Young Workers in Los Angeles: A Snapshot
[Note: This report, released in September of 2015, is an analysis of census data. For report based on young worker survey data, see I am a #YOUNGWORKER report, released November 2015].
Young Workers in Los Angeles: A Snapshot focuses on young people between the ages of 18 and 29 working across Los Angeles County. Most studies of young workers focus on middle-class youth experience. We have captured a diverse segment of young people in the early stages of their employment journeys and careers. Youth in Los Angeles make up nearly 20 percent of the nation’s most populated and diverse county and 1 of every 4 LA County workers is a young worker.
Young workers are a vibrant and critical part of the Los Angeles County service economy. They are the faces that greet us in coffee shops, fast food establishments, retail stores, and grocery markets. These jobs directly impact and sustain the local economy, yet young workers are unable to sustain themselves as they comprise the lion’s share of low-wage earners in the region. Los Angeles’s combined high cost of living and low wages, make it extremely difficult for this workforce to make ends meet. As young workers experience a decline in real wages, experts call our attention to the critical role early labor market experiences play in shaping career trajectories and patterns of earning inequality over a worker’s lifetime. In good times and in bad, unemployment rates are generally twice as high for young workers and it is harder for young workers to reenter the labor market after any economic recession. These situations have a disproportionate impact on low-wage workers, particularly people of color. Black and Latino youth are hit hardest by stagnant wages, unemployment, and soaring costs of living.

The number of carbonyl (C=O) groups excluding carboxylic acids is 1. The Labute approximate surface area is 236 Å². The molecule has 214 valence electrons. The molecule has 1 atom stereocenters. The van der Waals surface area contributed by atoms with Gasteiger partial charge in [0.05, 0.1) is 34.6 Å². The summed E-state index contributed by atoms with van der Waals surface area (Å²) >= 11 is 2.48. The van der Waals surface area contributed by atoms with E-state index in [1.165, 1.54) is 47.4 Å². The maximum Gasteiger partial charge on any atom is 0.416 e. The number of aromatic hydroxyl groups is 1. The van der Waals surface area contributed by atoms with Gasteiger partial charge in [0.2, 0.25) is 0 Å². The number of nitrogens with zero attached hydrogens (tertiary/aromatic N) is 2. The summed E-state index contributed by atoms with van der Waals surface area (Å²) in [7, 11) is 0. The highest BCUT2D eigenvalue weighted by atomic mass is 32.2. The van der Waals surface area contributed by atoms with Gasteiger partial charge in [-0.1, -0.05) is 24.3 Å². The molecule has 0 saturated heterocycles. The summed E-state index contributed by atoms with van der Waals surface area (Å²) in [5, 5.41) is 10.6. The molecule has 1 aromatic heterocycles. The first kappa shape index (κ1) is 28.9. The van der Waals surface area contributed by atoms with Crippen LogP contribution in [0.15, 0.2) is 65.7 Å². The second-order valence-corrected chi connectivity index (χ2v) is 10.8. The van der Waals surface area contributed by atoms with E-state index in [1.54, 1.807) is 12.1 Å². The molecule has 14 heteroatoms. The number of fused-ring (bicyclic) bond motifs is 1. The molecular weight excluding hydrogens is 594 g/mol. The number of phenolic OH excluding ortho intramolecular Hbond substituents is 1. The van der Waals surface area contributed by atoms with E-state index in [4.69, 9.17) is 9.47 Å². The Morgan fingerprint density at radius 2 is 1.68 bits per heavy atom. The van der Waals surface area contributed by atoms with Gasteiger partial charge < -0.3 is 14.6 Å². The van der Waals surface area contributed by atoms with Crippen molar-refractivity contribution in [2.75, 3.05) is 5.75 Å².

The cost of higher education has increased far faster than wages, pushing more and more young workers to take out loans and carry debt. According to the Economic Policy Institute, the number of student loan borrowers increased 92 percent, and the average student loan balance 74 percent, over the past 10 years. Such scenarios will increasingly force young people to delay finishing their schooling, moving out of their parents’ homes, or developing a credit history to buy a car, let alone their own home. Unemployment, underemployment, and low wages have lasting consequences for young people and their futures. Such economic insecurity challenges the very notion of being able to prepare adequately for retirement and laying the economic bedrock for the next generation. This report explores the experience of young workers employed in Los Angeles County through census data. A forthcoming companion study conducted by the UCLA Labor Center looks more in depth at 4 low- wage industries, and key issues that impact young workers like scheduling, workplace violations, school, and work balance and debt.
This report highlights a critical situation that policy makers, government officials, educators, employers, and workers should care about. If early employment experiences indicate lasting effects on social well-being, economic security and life long earnings, the current overview of young workers in Los Angeles County needs to change to ensure upward mobility and growing economic equality for ALL young workers in Los Angeles.
A quarter (25%) of Los Angeles workers are young people.
Young Workers are more educated than ever before, but they have seen their income decline over time, 10.8% decrease since 2000.
57% of young people work in low-wage jobs.
Young workers experience a higher unemployment rate (16.8%) than other workers (9.2%). Young black workers experience the highest unemployment rate at 28.4%.